International regulatory aspects

CV biomass is considered a ‘dietary supplement’, a product that contains nutrients derived from food products that are concentrated in liquid or capsule form. It is not a ‘functional food’, since these are designed to allow consumers to eat enriched foods close to their natural state, rather than by taking dietary supplements. In the United States, the Dietary Supplement Health and Education Act of 1994 provided the following definition: ‘A dietary supplement is a product taken by mouth that contains a “dietary ingredient” intended to supplement the diet. The “dietary ingredients” in these products may include vitamins, minerals, herbs or other botanicals, amino acids, and substances such as enzymes, organ tissues, glandular, and metabolites’. Dietary supplements can also be extracts or concentrates, and may be found in many forms such as tablets, capsules, soft gels, gel caps, liquids, or powders (32). It is widely accepted that the health-promoting properties of foods are not necessarily due to single components, but rather a few or several active ingredients. This understanding creates a significant paradigm shift from the pharmaceutical model, which is based on the efficacy of single agents. In relation to regulatory purposes and the use of dietary supplements such as CV, regulations differ between countries. Japan was the first country to recognise functional foods as a separate category when in 1991 it introduced a system called Foods for Specific Health Use to evaluate health claims based on a list of approved foods and ingredients. The Food and Drug Administration in the United States has changed its stand on health claims and now allows ‘qualified health claims’ for which there is hardly any evidence, as long as a disclaimer is included. Canada, Australia, and New Zealand have introduced new systems to regulate health claims, but experience with these is still limited. The lack of proper regulatory oversight has led to some functional foods and nutraceuticals that are no more than quackery; at the same time, other functional foods do promote health and prevent disease. The potential for effective functional foods and dietary supplements is certainly there (33). The European Commission agreed on new regulations that would prohibit vague claims and that would allow hard claims of disease reduction for foods if the evidence is solid (34). The commission even wants to grant companies 7 years of exclusivity for truly novel claims backed up by solid data. The World Health Organization is also working in this area, hoping to develop an international standard for nutrient profiles that could be used by many countries (35). Therefore advances in knowledge of how micronutrients perturb or otherwise modulate biological processes in the development of diseases or other forms of toxicity will provide the basis for further improving the safety assessment process of dietary supplements.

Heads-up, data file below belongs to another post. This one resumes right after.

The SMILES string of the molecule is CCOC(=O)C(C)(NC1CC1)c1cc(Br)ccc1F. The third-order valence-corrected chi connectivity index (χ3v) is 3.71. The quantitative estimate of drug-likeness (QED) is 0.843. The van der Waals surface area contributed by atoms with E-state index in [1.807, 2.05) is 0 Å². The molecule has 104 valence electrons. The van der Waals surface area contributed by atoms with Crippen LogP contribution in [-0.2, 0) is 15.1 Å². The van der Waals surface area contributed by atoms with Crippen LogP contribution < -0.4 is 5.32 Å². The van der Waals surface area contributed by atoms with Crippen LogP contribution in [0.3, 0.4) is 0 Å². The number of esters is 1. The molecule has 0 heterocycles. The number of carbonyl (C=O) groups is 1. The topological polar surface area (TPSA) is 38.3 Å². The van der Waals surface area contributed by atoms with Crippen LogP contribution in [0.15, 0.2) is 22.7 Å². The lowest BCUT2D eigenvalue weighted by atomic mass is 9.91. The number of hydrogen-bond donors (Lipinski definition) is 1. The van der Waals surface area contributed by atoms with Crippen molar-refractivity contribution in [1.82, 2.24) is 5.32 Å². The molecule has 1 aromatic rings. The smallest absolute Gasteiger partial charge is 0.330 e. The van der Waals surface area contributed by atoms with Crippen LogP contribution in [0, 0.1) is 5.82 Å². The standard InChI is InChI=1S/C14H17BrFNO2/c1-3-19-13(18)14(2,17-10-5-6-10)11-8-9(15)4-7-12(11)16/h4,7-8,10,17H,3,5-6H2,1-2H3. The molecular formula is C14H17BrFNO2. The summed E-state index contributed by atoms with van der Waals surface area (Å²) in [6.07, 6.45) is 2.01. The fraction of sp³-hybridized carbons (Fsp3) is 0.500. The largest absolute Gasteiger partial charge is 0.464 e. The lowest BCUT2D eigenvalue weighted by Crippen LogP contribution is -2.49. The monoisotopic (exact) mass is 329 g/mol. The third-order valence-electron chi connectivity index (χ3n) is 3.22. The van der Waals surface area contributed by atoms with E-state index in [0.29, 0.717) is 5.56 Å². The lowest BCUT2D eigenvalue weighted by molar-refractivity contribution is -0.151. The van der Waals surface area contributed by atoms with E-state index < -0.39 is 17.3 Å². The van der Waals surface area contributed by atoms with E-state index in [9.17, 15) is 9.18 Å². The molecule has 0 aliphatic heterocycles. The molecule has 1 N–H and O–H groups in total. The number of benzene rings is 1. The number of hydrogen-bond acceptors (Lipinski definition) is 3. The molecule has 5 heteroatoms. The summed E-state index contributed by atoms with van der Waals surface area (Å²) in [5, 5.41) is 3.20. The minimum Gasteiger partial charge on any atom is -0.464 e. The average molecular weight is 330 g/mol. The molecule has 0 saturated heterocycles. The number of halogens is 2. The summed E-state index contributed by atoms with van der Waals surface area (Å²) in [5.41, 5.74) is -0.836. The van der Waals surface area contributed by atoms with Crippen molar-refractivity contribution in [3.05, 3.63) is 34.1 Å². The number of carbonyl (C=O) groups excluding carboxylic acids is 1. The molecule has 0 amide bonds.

Materials and methods

Experimental samples

CV biomass used in the present trial was purchased from a UK supplier that produces in compliance with good manufacturing practice standards. Mycological products from this supplier are in the form of proprietary biomass cultivated on sterile (autoclaved) substrate, while rigidly conforming to conditions that are applied to the manufacture of conventional pharmaceuticals. Cultivated in California, USA, the result fungal CV biomass is derived from strain number CV-OH1 and certified 100% organic in the United States (Arizona) by Quality Assurance International and qualified as food grade by EU standards in the Netherlands. The material is shipped to the Netherlands, where it is manufactured into a finely ground powder or processed into 500-mg tablets with the addition of cellulose, silica, a granulating agent, and a tablet press lubricant. The finished tablet complies with the British Pharmacopoeia requirements for tablets. A 10-g sample is sent from each batch to a third-party laboratory in Hull, United Kingdom, where PCR DNA and TVAC analysis are performed to confirm the mushroom type and assure that the batch is ‘clean’.

Experimental animals

Male and female Wistar Han (RccHan: WIST) rats (males, 295–367 g; females, 200–239 g) were obtained from a local dealer (Portugal). The animals were acclimatised to laboratory conditions for 7 days prior to the experiment. During acclimatisation, rats were housed in groups by treatment and sex. There were 4 houses per treatment: 2 houses of 5 male rats each and 2 houses of 5 female rats each. The control group had only 2 houses, one for the 5 female rats and other for the 5 male rats. All animals had free access to tap water. The feed for the experimental animals was purchased from an Italian supplier. The rats were maintained at 25±5°C under a light/dark cycle of 12 h and relative humidity 70±10%. All procedures in this study were performed in accordance with Directive 2010/63/UE and the Portuguese National Regulation (Decree Law 113/2013, of 7 August 2013) and with approval (08/2014) from the Animals Ethics Committee of the Faculty of Veterinary Medicine of Lisbon University.